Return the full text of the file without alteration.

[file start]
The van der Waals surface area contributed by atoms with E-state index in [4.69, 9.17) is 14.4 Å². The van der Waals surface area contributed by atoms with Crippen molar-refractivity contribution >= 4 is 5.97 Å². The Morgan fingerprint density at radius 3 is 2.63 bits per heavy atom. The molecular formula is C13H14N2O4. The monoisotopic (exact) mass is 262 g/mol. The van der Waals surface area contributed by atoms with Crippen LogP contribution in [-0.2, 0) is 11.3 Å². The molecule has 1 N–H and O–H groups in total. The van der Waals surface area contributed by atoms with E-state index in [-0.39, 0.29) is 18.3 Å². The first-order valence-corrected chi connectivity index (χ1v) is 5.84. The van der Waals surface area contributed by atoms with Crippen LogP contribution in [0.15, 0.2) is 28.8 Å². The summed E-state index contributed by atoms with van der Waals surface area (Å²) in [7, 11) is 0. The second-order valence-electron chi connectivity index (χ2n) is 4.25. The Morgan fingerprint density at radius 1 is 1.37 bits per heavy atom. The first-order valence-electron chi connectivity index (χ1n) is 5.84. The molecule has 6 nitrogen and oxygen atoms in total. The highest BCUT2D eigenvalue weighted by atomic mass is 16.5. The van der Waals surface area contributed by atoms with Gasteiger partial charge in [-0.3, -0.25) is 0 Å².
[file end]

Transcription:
The van der Waals surface area contributed by atoms with E-state index in [4.69, 9.17) is 14.4 Å². The van der Waals surface area contributed by atoms with Crippen molar-refractivity contribution >= 4 is 5.97 Å². The Morgan fingerprint density at radius 3 is 2.63 bits per heavy atom. The molecular formula is C13H14N2O4. The monoisotopic (exact) mass is 262 g/mol. The van der Waals surface area contributed by atoms with Crippen LogP contribution in [-0.2, 0) is 11.3 Å². The molecule has 1 N–H and O–H groups in total. The van der Waals surface area contributed by atoms with E-state index in [-0.39, 0.29) is 18.3 Å². The first-order valence-corrected chi connectivity index (χ1v) is 5.84. The van der Waals surface area contributed by atoms with Crippen LogP contribution in [0.15, 0.2) is 28.8 Å². The summed E-state index contributed by atoms with van der Waals surface area (Å²) in [7, 11) is 0. The second-order valence-electron chi connectivity index (χ2n) is 4.25. The Morgan fingerprint density at radius 1 is 1.37 bits per heavy atom. The first-order valence-electron chi connectivity index (χ1n) is 5.84. The molecule has 6 nitrogen and oxygen atoms in total. The highest BCUT2D eigenvalue weighted by atomic mass is 16.5. The van der Waals surface area contributed by atoms with Gasteiger partial charge in [-0.3, -0.25) is 0 Å².